Judge Steven W. Rhodes’s decision to allow Detroit to file for municipal bankruptcy may prove to be a landmark in the history of urban America. This is only partly because it enables the fabled Motor City to make a desperately needed “fresh start,” as Judge Rhodes put it. Hemorrhaging population, plagued by inadequate public services and saddled with $18?billion in debt, Detroit had little alternative but to seek permanent relief from its creditors. Now the city is that much closer to the day when it can implement emergency manager Kevyn D. Orr’s farsighted plan for reactivating vital functions such as police, street illumination and derelict housing clearance. The case gets its potentially historic significance from Judge Rhodes’s holding that the city may reduce pension payouts to public-union workers as part of a settlement with creditors. It’s the first time that a federal court has concluded that Chapter 9 of the federal bankruptcy code trumps state-law protections for public-worker pensions, even in states, including Michigan, that had purported to shield them via a state constitutional provision. This appears to set a powerful precedent for at least the 24 states that specifically authorize municipal bankruptcy, and possibly the others, too. Consequently, mayors and city councils in distressed municipalities could wield enhanced bargaining power in their negotiations with public-sector unions. Help us limit unfunded-pension liabilities, they can argue, or you may find yourself dealing with a bankruptcy judge some day. (read article)

Union Workers Say Illinois Pension Bill Is Unconstitutional, Vow To Take Fight To Court
By Sara Burnett, December 4, 2013, Huffington Post
The passage of a landmark bill to address Illinois’ worst-in-the-nation pension crisis means the yearslong fight over how to address the massive shortfall now likely shifts to the courts, where its fate — and much-needed relief for the financially troubled state — remains highly uncertain. Lawmakers approved a measure Tuesday to eliminate the $100 billion unfunded pension liability by cutting benefits for workers and retirees. Public-employee unions promised quick legal action if Gov. Pat Quinn signs the bill, which the Chicago Democrat said he will do “promptly.” The unions argue that the legislation violates a provision of the state constitution that says pension benefits may not be diminished. They criticized lawmakers who voted yes for approving a bill they say is clearly unconstitutional. “A majority of legislators ignored and defied their oaths of office today — but Governor Pat Quinn doesn’t have to. He can stay true to his oath and the legal promise made to public employees and retirees by vetoing this unfair, unconstitutional bill,” a coalition of unions known as We Are One Illinois said in an emailed statement. “If he doesn’t, our union coalition will have no choice but to seek to uphold the Illinois Constitution and protect workers’ life savings through legal action.” But Quinn said he believes the legislation is constitutional and will be upheld by the Illinois Supreme Court. “It is necessary for the economic good for the people of our state, and I think the court will see it that way,” he said. (read article)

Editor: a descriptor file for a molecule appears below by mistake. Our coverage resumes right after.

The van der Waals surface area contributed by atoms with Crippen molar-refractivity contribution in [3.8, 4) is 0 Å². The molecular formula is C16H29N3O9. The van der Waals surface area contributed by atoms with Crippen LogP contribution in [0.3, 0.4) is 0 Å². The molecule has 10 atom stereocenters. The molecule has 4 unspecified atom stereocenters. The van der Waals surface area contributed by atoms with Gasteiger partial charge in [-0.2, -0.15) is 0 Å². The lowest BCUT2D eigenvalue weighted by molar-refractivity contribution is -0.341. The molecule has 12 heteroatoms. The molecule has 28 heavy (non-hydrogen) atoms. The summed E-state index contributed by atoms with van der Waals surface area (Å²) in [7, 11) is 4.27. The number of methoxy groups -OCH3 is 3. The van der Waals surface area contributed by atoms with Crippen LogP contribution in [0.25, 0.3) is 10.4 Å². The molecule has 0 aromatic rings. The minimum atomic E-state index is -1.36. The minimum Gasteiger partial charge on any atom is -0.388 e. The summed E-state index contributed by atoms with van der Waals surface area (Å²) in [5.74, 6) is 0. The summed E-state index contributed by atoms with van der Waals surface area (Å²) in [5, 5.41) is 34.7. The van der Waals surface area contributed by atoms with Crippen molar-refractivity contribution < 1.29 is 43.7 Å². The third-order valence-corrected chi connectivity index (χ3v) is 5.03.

L.A. social workers may strike despite progress in labor talks
By Seema Mehta, December 3, 2013, Los Angeles Times
Los Angeles County social workers plan to strike Thursday if progress is not made toward lowering their caseloads, according to sources familiar with the ongoing bargaining but who were not authorized to discuss the negotiations publicly. The news comes as the Service Employees International Union Local 721 — the county’s largest public-employee union, representing 55,000 workers — announced significant progress in negotiations in an email to its members. Union employees have been working without a contract for more than two months. Both sides have agreed on the county covering increased 2014 premiums for most healthcare plans, as well as a 6% raise that most of the county’s other unions have already agreed to, a $500 bonus in 2014 and $400,000 in ride-share subsidies, according to the email. A sticking point is that the union wants the first part of the 6% raise — a 2% increase — to retroactively go into effect Oct. 1, the day after the previous contract expired. (read article)

San Jose Police Approve New Union Labor Pact
By Bay City News, December 3, 2013, NBC Bay Area
The San Jose police employees’ union has ratified a tentative labor contract with the city but members remain concerned about the exodus of officers to other cities and the adequacy of disability benefits, a spokesman said. The San Jose Police Officers Association’s membership voted 79 percent to 21 percent for the proposed work agreement that by 2015 would restore wage levels officers earned back in 2009, SJPOA spokesman Tom Saggau said. The tentative agreement next goes before the San Jose City Council for final ratification at the council’s Dec. 10 meeting. The SJPOA and the city signed the tentative agreement on Nov. 19, which granted officers a pay raise of 10.66 percent over a 2.5-year period and a one-time 2 percent cash bonus based on officers’ annual salaries. San Jose cut the pay rates of police officers and all other city employees by 10 percent when a national recession drastically reduced tax revenues for the city in 2010. (read article)